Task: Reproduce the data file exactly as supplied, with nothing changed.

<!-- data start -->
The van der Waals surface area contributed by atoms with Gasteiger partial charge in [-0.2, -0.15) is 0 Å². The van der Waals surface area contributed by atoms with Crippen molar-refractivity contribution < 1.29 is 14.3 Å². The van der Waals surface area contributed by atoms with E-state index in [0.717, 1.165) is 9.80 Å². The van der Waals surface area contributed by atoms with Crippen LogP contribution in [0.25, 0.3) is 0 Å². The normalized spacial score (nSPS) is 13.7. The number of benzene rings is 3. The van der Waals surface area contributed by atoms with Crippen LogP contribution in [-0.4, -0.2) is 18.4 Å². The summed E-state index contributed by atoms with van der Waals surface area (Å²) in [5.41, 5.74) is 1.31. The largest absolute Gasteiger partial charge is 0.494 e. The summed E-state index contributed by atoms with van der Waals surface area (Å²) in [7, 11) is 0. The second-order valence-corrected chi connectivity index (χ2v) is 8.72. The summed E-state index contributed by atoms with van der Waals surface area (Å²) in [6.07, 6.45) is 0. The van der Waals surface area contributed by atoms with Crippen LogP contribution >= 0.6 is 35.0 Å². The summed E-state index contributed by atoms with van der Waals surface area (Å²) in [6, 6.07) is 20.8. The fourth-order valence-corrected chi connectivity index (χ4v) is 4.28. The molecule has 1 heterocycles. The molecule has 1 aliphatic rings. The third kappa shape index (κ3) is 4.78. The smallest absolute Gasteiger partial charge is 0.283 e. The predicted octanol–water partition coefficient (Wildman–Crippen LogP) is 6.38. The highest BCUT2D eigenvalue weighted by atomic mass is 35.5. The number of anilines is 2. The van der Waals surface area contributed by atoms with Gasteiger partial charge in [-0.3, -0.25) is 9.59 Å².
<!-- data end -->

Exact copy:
The van der Waals surface area contributed by atoms with Gasteiger partial charge in [-0.2, -0.15) is 0 Å². The van der Waals surface area contributed by atoms with Crippen molar-refractivity contribution < 1.29 is 14.3 Å². The van der Waals surface area contributed by atoms with E-state index in [0.717, 1.165) is 9.80 Å². The van der Waals surface area contributed by atoms with Crippen LogP contribution in [0.25, 0.3) is 0 Å². The normalized spacial score (nSPS) is 13.7. The number of benzene rings is 3. The van der Waals surface area contributed by atoms with Crippen LogP contribution in [-0.4, -0.2) is 18.4 Å². The summed E-state index contributed by atoms with van der Waals surface area (Å²) in [5.41, 5.74) is 1.31. The largest absolute Gasteiger partial charge is 0.494 e. The summed E-state index contributed by atoms with van der Waals surface area (Å²) in [7, 11) is 0. The second-order valence-corrected chi connectivity index (χ2v) is 8.72. The summed E-state index contributed by atoms with van der Waals surface area (Å²) in [6.07, 6.45) is 0. The van der Waals surface area contributed by atoms with Crippen LogP contribution >= 0.6 is 35.0 Å². The summed E-state index contributed by atoms with van der Waals surface area (Å²) in [6, 6.07) is 20.8. The fourth-order valence-corrected chi connectivity index (χ4v) is 4.28. The molecule has 1 heterocycles. The molecule has 1 aliphatic rings. The third kappa shape index (κ3) is 4.78. The smallest absolute Gasteiger partial charge is 0.283 e. The predicted octanol–water partition coefficient (Wildman–Crippen LogP) is 6.38. The highest BCUT2D eigenvalue weighted by atomic mass is 35.5. The number of anilines is 2. The van der Waals surface area contributed by atoms with Gasteiger partial charge in [-0.3, -0.25) is 9.59 Å².